David’s covenant with Saul’s son Jonathan showed the measure of his commitment to their household (1 Sam 18:3-4, 20:7-8). However, this faithfulness failed to assuage the king’s hostility toward him. Driven to flee, the young man’s desire to follow Abraham’s example may explain his otherwise paradoxical flight to Goliath’s home city of Gath in Philistia (1 Sam 17:4, 21:10). For the God who helped him defeat Goliath, had interceded for Abraham in the land of Abimelech, king of Philistia (Gen 20:2-15, 26:1, cf. Ps 34:1).
Although Gath failed to give David the reception he had hoped for, his escape was elsewhere punctuating by incidents that expose his priestly credentials as clearly as did Abraham’s visit to Abimelech. At Nob, Ahimelech, son of Ahitub (1 Sam 22:9), allowed him to eat the holy ‘show bread’ that only a priest could eat (1 Sam 21:1-6, c.f. Lev 24:9), then offered him Goliath’s sword, an item dedicated to God (1 Sam 21:8-9). Later, David commanded Abiathar to fetch an Ephod, but then used it to enquire himself (1 Sam 23:9-11). Both incidents illustrate the superiority of the priesthood of Melchizedek over that of Aaron, for David, as yet still only a servant of that priesthood could nevertheless command the loyalty of the house of Aaron.
After Saul’s death, David remained a fugitive from the late King’s family. Like Samuel before him, he no longer had access to the Ark and, so God took him back to Abraham’s ancient altars, and he sought out the only one that lay outside Benjamite territory. This was Mamre, near Hebron (2 Sam 2:1-4). Hebron lay amidst the Calebite hill country acquisitions controlled by Judah and, moreover, this city-of-refuge’s Levites would ensure his safety if required.
Following Saul’s demise, all Israel eventually declared David king at Hebron, opening the way for him to re-establish the ancient priesthood in its original seat of Salem (1 Chr 11:4)24. As the now undisputed priest-king, he captured Jerusalem and moved his royal seat (2 Sam 5:5). He then brought the Ark under his control, donning priestly attire and, through sacrifice and flamboyantly worship, emphasising his priestly role (2 Sam 6:14). On the day the Ark arrived, he demonstrated the scope of his priesthood’s authority, reassigning the Levites to new roles. The first assignment for Asaph and his brothers’ was to sing a psalm appropriate to that revival of the Abrahamic faith (1 Chr 16:7-36). As he reached back to the covenant with Abraham, Isaac and Jacob, he reminded his audience that the sons of Aaron lacked a monopoly on ‘prophets’ and ‘anointed ones’ (Ex 7:1, 28:41), for the wandering patriarchs, whom David now emulated, had preceded them in both those priestly roles (1 Chr 16:20-22).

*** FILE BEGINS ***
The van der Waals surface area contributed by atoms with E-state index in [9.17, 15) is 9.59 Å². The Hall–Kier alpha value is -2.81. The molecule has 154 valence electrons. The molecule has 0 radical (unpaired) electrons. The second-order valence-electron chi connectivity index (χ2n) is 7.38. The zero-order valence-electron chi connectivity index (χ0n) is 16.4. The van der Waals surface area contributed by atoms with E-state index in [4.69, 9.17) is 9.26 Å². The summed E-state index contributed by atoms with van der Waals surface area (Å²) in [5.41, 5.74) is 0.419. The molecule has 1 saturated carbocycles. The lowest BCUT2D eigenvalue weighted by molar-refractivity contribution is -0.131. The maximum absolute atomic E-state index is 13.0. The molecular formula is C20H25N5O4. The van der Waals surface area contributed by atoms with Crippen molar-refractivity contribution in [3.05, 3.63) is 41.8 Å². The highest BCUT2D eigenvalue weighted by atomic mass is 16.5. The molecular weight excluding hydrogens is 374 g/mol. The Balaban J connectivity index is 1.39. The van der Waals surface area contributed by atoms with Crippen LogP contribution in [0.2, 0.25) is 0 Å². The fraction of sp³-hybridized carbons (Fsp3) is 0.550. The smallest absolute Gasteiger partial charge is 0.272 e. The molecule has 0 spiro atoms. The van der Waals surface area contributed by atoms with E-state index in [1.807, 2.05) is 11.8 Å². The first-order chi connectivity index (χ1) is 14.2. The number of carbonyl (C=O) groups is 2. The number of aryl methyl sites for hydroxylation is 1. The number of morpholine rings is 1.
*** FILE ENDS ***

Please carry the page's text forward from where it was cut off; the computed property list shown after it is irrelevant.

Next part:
The ‘faithful priest’ flexes his authority
David, having final say in who could minister, was able to hold the house of Aaron accountable. However, he also had officials whom the scriptures call priests (Kohen) but who lacked an Aaronic birthright25. These included Ira, a Jairite and thus from tribe of Manasseh (Numb 32:41, 2 Sam 20:26) and his own sons (2 Sam 8:18). Thus, the priesthood of Melchizedek gave David authority to step well beyond the bounds of the Mosaic Law in his appointment of priests.
Just as Abraham’s priesthood came through his choice to serve Melchizedek, so David’s came through his choice to faithfully serve Saul. At Nob, Ahimelech accepted David’s men as priests simply because of whom they served. Furthermore, when Saul questioned the priest’s actions, Ahimelech offered David’s record of faithfulness to the king as sufficient justification for them (1 Sam 22:14). Thus, loyal service rather than heredity conferred priesthood in the order of Melchizedek, opening its doors to those of other Israelite tribes and even, potentially, to gentiles. This doorway, through which David tentatively stepped, Jesus’ church would exploit to the full.